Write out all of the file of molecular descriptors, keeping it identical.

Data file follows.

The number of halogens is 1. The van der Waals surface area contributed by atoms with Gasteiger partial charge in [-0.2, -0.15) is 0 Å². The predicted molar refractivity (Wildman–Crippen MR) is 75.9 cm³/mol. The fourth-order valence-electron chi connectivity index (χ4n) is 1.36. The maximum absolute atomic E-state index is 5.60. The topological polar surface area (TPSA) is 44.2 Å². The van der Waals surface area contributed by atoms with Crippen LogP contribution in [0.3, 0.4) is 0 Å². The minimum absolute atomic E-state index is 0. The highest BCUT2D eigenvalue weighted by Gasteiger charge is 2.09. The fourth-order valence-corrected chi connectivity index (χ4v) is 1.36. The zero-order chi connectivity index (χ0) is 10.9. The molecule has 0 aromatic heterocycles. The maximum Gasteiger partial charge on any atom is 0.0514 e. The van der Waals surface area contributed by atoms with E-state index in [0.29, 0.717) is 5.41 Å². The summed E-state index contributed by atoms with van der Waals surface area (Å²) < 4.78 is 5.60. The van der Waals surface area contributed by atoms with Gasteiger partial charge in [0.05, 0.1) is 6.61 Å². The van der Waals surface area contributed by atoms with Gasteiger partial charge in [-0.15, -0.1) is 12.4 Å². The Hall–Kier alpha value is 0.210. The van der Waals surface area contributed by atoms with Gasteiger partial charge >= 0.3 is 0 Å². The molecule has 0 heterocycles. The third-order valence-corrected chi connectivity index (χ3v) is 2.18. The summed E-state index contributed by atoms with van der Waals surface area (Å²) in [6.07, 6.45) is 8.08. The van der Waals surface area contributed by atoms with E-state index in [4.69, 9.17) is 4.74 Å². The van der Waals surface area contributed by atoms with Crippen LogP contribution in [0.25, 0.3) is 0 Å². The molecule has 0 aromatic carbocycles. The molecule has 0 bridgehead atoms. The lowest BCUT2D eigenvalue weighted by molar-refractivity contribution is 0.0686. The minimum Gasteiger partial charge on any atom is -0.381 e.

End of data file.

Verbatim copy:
The number of halogens is 1. The van der Waals surface area contributed by atoms with Gasteiger partial charge in [-0.2, -0.15) is 0 Å². The predicted molar refractivity (Wildman–Crippen MR) is 75.9 cm³/mol. The fourth-order valence-electron chi connectivity index (χ4n) is 1.36. The maximum absolute atomic E-state index is 5.60. The topological polar surface area (TPSA) is 44.2 Å². The van der Waals surface area contributed by atoms with Crippen LogP contribution in [0.3, 0.4) is 0 Å². The minimum absolute atomic E-state index is 0. The highest BCUT2D eigenvalue weighted by Gasteiger charge is 2.09. The fourth-order valence-corrected chi connectivity index (χ4v) is 1.36. The zero-order chi connectivity index (χ0) is 10.9. The molecule has 0 aromatic heterocycles. The maximum Gasteiger partial charge on any atom is 0.0514 e. The van der Waals surface area contributed by atoms with E-state index in [0.29, 0.717) is 5.41 Å². The summed E-state index contributed by atoms with van der Waals surface area (Å²) < 4.78 is 5.60. The van der Waals surface area contributed by atoms with Gasteiger partial charge in [0.05, 0.1) is 6.61 Å². The van der Waals surface area contributed by atoms with Gasteiger partial charge in [-0.15, -0.1) is 12.4 Å². The Hall–Kier alpha value is 0.210. The van der Waals surface area contributed by atoms with Gasteiger partial charge >= 0.3 is 0 Å². The molecule has 0 heterocycles. The third-order valence-corrected chi connectivity index (χ3v) is 2.18. The summed E-state index contributed by atoms with van der Waals surface area (Å²) in [6.07, 6.45) is 8.08. The van der Waals surface area contributed by atoms with E-state index in [4.69, 9.17) is 4.74 Å². The van der Waals surface area contributed by atoms with Crippen LogP contribution in [0.25, 0.3) is 0 Å². The molecule has 0 aromatic carbocycles. The molecule has 0 bridgehead atoms. The lowest BCUT2D eigenvalue weighted by molar-refractivity contribution is 0.0686. The minimum Gasteiger partial charge on any atom is -0.381 e.